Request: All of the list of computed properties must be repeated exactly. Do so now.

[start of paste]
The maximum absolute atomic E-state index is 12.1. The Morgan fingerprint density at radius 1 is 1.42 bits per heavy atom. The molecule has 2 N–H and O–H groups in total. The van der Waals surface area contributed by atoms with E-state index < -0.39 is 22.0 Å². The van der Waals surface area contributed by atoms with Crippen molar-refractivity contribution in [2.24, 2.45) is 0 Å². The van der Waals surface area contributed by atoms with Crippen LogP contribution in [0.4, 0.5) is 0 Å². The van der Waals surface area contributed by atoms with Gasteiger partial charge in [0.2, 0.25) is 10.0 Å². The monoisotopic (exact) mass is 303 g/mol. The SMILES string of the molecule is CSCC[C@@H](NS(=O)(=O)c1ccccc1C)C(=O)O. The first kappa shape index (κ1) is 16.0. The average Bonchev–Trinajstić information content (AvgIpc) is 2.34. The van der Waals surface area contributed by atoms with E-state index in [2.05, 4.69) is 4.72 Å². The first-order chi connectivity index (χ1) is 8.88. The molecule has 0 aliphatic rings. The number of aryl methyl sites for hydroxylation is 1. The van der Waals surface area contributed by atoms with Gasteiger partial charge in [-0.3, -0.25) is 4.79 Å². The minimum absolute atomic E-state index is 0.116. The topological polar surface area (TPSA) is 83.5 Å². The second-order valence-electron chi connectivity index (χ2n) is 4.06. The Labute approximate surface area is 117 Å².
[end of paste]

The maximum absolute atomic E-state index is 12.1. The Morgan fingerprint density at radius 1 is 1.42 bits per heavy atom. The molecule has 2 N–H and O–H groups in total. The van der Waals surface area contributed by atoms with E-state index < -0.39 is 22.0 Å². The van der Waals surface area contributed by atoms with Crippen molar-refractivity contribution in [2.24, 2.45) is 0 Å². The van der Waals surface area contributed by atoms with Crippen LogP contribution in [0.4, 0.5) is 0 Å². The van der Waals surface area contributed by atoms with Gasteiger partial charge in [0.2, 0.25) is 10.0 Å². The monoisotopic (exact) mass is 303 g/mol. The SMILES string of the molecule is CSCC[C@@H](NS(=O)(=O)c1ccccc1C)C(=O)O. The first kappa shape index (κ1) is 16.0. The average Bonchev–Trinajstić information content (AvgIpc) is 2.34. The van der Waals surface area contributed by atoms with E-state index in [2.05, 4.69) is 4.72 Å². The first-order chi connectivity index (χ1) is 8.88. The molecule has 0 aliphatic rings. The number of aryl methyl sites for hydroxylation is 1. The van der Waals surface area contributed by atoms with Gasteiger partial charge in [-0.3, -0.25) is 4.79 Å². The minimum absolute atomic E-state index is 0.116. The topological polar surface area (TPSA) is 83.5 Å². The second-order valence-electron chi connectivity index (χ2n) is 4.06. The Labute approximate surface area is 117 Å².